Detrital shadows: Evaluating landscape and species effects on detritus-based food web connectivity in Pacific Northwest estuaries
Howe, Emily Russell
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University of Washington Abstract Detrital shadows: evaluating landscape and species effects on detritus-based estuarine food web connectivity in Pacific Northwest estuaries Emily Russell Howe Chairperson of the Supervisory Committee: Charles A. Simenstad School of Aquatic and Fishery Sciences Estuaries are inherently open systems, linking together terrestrial, aquatic, and marine ecosystems. With fluid, permeable transitions (ecotones) marking the boundaries between these ecosystems, estuaries subsidize coastal food web productivity through the mediation of nutrient, material, and trophic energy flux across ecosystem boundaries. Mechanisms governing the strength and scale of estuarine detritus-based food web connectivity, however, are poorly understood. Early estuarine descriptions suggest that extensive mixing and large-scale transport of organic matter occurs within estuaries, while recent evidence in estuarine detritus-based food webs has shown strong spatial gradients in the sources of organic matter assimilated by consumers across a diversity of spatial scales. This suggests food webs are spatially compartmentalized in some estuaries, but strongly connected in others possibly varying as a function of physical forces that transport organic matter across space, such as tidal action and fluvial discharge. Given the extensive structural and hydrological alterations of the coastal zone over the past century, research describing the mechanisms and scale of food web subsidies is necessary if we are to provide guidance for the conservation and restoration of estuaries and estuarine functions. In this dissertation, I describe the role of fluvial and tidal hydrodynamics, landscape context, consumer feeding mode, and consumer life histories in shaping the scale of food web connectivity in Pacific Northwest estuaries with implications for conservation and restoration strategies. Specifically, I examine detritus-based food webs using multiple stable isotopes in combination with a Bayesian stable isotope mixing model to trace food web connections among organic matter (OM) sources and estuarine consumers. Chapter 1 identifies several factors influencing the degree of food web connectivity in Pacific Northwest estuaries. Both fluvial discharge and consumer feeding mode strongly influenced the strength and spatial scale of food web linkages observed in the five estuaries examined. To a lesser degree, seasonal shifts in fluvial discharge, and other estuary-specific landscape characteristics, such as marsh area or particle transport speed, can also influence the lengths and strengths of food web linkages across space and time, often accounting for unexpected patterns in food web connectivity. Chapter 2 assesses whether passive (hydrologic) and active (organism behavior) processes are the primary mechanism by which trophic energy flows across estuarine ecotones. I specifically compared passive OM transfer by estuarine circulation to the active trophic relay of OM via nekton movement by comparing isotopic and diet compositions of resident (bay pipefish, <italic>Syngnathus leptorhynchus<italic>) and transient (English sole, <italic>Parophrys vetulus<italic>) fishes in two estuaries with contrasting freshwater inflow regimes. Our results indicate that both OM movement and organism movement can enhance food web connectivity in Pacific Northwest estuaries. In the estuary exhibiting high fluvial discharge, water-advection plays a critical role in large-scale OM transport and delivery to adjoining ecosystems, while trophic relay by nektonic organisms may provide the more important vector of food web connectivity in the estuary exhibiting little to no fluvial discharge. The two mechanisms, however, certainly work in tandem to enhance food web connectivity across estuarine ecotones. In Chapter 3, I examine patterns in food web connectivity associated with restoration efforts within the Skokomish River estuary. My findings illustrate that increasing ecosystem capacity for detritus production by restoring emergent marsh ecosystems can bolster support for detritus-based food webs, and that restoration actions that enhance connectivity across estuarine ecotones may achieve functional equivalency more rapidly than restoration projects exhibiting limited connectivity to the surrounding landscape. Together, the results presented in this dissertation demonstrate how physical and biological factors interact to affect food web connectivity in estuarine ecosystems. In light of the current, altered state of the world's estuaries, restoration and conservation actions explicitly addressing ecosystem capacity and connectivity may more effectively promote ecosystem function.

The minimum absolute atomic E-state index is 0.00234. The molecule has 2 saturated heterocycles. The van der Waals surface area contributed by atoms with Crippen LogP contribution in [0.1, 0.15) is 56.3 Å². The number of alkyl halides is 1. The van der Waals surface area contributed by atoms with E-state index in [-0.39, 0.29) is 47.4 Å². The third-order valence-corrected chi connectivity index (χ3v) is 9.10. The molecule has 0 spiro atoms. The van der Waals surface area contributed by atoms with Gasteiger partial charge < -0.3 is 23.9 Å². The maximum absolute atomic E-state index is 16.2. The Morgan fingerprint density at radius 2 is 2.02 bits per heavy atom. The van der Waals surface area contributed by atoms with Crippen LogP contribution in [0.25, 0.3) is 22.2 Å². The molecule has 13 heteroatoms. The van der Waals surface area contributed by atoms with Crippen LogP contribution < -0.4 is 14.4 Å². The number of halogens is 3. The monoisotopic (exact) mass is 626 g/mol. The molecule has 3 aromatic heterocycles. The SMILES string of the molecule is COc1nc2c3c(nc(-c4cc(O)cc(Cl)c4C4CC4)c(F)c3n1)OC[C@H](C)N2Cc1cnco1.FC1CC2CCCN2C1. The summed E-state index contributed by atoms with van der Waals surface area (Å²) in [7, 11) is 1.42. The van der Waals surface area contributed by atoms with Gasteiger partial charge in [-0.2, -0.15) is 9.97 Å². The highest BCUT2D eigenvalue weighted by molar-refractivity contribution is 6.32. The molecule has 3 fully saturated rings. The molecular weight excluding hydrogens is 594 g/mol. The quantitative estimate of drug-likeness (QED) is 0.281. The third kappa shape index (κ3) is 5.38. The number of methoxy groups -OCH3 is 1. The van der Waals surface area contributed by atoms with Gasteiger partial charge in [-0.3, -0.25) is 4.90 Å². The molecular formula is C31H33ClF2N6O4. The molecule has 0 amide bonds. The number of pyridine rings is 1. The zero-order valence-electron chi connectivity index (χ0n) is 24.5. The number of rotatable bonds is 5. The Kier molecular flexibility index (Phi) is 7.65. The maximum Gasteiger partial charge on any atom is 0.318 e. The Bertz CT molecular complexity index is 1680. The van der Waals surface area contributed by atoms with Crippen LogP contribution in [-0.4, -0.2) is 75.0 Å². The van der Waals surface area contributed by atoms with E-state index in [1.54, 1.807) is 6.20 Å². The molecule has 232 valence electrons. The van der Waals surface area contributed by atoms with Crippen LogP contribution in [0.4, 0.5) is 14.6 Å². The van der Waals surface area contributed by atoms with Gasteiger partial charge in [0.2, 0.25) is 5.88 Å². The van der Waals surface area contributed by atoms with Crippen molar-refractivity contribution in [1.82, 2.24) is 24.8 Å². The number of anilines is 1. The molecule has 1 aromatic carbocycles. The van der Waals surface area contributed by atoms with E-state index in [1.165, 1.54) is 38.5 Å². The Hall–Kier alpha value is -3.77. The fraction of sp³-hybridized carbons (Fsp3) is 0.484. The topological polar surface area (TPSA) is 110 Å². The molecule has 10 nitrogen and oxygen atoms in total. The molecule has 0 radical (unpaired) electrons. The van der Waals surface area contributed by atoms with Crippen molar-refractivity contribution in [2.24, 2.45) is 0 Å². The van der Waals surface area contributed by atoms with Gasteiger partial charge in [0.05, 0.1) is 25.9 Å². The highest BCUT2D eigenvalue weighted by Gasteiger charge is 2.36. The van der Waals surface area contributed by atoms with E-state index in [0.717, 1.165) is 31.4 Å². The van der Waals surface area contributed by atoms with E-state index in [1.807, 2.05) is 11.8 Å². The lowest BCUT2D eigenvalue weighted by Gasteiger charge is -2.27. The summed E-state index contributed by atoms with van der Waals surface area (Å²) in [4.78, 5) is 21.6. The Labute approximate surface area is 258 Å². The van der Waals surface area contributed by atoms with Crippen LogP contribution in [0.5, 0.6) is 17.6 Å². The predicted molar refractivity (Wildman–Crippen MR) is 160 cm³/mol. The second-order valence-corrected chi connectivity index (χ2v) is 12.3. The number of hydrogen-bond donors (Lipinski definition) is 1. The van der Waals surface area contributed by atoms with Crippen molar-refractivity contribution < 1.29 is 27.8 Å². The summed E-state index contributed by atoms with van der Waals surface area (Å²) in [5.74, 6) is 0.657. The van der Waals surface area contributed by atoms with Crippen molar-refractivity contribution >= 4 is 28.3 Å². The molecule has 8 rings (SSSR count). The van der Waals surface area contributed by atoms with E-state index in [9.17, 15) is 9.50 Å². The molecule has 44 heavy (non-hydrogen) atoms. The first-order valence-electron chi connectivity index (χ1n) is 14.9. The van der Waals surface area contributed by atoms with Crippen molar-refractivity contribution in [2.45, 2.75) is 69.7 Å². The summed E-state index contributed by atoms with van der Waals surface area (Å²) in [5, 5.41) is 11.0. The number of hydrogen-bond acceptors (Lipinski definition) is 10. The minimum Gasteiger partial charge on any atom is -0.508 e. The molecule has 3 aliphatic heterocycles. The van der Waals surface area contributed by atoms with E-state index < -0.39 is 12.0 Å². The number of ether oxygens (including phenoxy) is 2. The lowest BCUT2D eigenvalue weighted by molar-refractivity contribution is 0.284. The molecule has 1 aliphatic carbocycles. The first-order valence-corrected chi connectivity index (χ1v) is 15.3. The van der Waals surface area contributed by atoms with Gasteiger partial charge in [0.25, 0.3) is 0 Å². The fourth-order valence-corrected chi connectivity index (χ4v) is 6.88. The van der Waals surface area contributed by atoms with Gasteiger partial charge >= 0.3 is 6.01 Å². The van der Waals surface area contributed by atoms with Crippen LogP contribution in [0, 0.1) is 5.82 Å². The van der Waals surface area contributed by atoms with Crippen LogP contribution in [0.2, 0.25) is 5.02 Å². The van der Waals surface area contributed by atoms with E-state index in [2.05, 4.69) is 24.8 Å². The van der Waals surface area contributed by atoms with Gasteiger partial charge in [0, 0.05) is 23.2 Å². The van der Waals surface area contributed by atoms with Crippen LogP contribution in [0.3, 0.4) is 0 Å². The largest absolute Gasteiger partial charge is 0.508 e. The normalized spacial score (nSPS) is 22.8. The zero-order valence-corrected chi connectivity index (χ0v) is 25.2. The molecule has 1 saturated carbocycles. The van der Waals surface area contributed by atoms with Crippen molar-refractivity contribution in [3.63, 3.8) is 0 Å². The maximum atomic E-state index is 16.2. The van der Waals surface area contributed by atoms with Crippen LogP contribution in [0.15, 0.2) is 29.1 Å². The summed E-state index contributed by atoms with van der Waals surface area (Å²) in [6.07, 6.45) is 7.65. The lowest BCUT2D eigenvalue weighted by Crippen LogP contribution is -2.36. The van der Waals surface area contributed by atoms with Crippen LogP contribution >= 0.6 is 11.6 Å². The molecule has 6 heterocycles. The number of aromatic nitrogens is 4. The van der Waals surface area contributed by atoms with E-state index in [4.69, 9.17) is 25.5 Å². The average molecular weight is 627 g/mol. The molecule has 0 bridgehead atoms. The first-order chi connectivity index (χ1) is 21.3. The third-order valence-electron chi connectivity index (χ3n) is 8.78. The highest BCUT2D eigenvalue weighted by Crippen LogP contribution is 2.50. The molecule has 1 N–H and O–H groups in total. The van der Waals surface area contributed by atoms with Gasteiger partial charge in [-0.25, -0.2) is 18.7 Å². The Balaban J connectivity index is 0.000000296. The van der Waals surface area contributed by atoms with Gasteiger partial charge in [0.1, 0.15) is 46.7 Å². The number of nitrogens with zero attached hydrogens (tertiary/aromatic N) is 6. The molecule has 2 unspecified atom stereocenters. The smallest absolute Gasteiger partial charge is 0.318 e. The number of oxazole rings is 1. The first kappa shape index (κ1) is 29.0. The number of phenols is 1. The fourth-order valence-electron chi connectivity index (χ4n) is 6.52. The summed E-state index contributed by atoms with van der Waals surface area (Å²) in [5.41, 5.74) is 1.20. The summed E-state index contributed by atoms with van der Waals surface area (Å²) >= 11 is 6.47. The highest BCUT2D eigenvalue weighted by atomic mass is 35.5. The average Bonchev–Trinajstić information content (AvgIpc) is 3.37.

- Fisheries